Kiev withdraws heavy weapons after lull in fighting

US intelligence chief expects Russian-backed militants to attack key port in spring

A member of the Ukrainian armed forces stands guard as a convoy of Ukrainian armed forces as they pull back from the Debaltseve region, in Paraskoviyvka, eastern Ukraine, yesterday. Photograph: Gleb Garanich/Reuters

A member of the Ukrainian armed forces stands guard as a convoy of Ukrainian armed forces as they pull back from the Debaltseve region, in Paraskoviyvka, eastern Ukraine, yesterday. Photograph: Gleb Garanich/Reuters

 

Ukraine has started withdrawing artillery from the frontline of its battle with Russian-backed militants, after a lull in fighting that Washington’s intelligence chief expects to flare up again in spring.

After two consecutive days without fatalities, Kiev’s military said yesterday it had started pulling back heavy guns that should have begun on February 15th, under a ceasefire deal that was initially ignored by both sides as they fought for the strategic town of Debaltseve.

The separatists now control that major transport hub, and insist they have already started withdrawing howitzers and other artillery pieces from the frontline of a conflict that has killed some 6,000 people and displaced about 1.5 million.

Minsk accord

In a warning to the rebels, the ministry added: “If there are any attempts to launch an offensive, the withdrawal schedule will be changed. Ukrainian troops are fully prepared to defend the country.”

The OSCE said the Minsk deal obliged both sides to hand over a full inventory of weapons and disclose how and where they would be relocated.

“It’s not enough to be invited to follow the removal process part of the way. It has to be complete,” said OSCE spokesman Michael Bociurkiw. “It’s not a shopping list, you cannot pick and choose.”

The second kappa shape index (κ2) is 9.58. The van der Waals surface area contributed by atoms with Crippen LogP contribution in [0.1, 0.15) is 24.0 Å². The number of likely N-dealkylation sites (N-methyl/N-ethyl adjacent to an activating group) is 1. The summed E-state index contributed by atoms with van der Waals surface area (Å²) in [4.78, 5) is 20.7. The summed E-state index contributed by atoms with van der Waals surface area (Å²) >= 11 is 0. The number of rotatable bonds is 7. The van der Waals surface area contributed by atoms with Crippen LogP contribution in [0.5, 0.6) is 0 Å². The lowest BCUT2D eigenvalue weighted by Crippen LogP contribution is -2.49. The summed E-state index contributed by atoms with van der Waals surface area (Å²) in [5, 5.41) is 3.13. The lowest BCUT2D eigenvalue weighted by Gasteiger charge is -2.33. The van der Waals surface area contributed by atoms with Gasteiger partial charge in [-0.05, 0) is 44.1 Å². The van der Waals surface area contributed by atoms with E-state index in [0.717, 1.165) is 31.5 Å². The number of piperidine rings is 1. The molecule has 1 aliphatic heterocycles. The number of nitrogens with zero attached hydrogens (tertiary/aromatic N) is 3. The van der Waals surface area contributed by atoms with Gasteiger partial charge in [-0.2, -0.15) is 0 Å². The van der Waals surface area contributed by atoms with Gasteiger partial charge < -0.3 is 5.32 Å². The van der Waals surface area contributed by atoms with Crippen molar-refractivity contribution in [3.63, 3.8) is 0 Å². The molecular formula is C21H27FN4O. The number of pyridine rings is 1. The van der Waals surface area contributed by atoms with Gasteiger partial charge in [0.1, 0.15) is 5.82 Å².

Moscow denies providing weapons and ammunition to the rebels, and sending its own soldiers to fight alongside them. However, yesterday, Nato secretary general Jens Stoltenberg again denounced “Russia’s aggressive actions in Ukraine.”

“Russia has transferred in recent months over 1,000 pieces of equipment, tanks, artillery and air-defence systems. They have to withdraw this equipment and stop supporting the separatists,” Mr Stoltenberg said. “Any attempts to expand further the territory held by separatists would be a clear violation of the ceasefire. And it would be unacceptable to the international community.”

In recent days, Kiev has accused Russia of sending dozens of tanks over the border towards the government-held port of Mariupol, which many analysts expect to be the next target of rebels who have no outlet to the sea.

“It is not our assessment that [Russian president Vladimir Putin] is bent on capturing or conquering all of Ukraine,” US national intelligence chief James Clapper said yesterday.

“He wants a whole entity composed of the two oblasts [regions] in eastern Ukraine which would include a land bridge to Crimea and perhaps a port, specifically Mariupol . . We do not believe that an attack on Mariupol is imminent. I believe they will wait until the spring . . .”

The US and EU have vowed to impose tougher sanctions on Russia if the rebels push further – threats which Moscow’s foreign minister Sergei Lavrov said showed the West’s “unwillingness . . . to seek implementation of what was agreed”.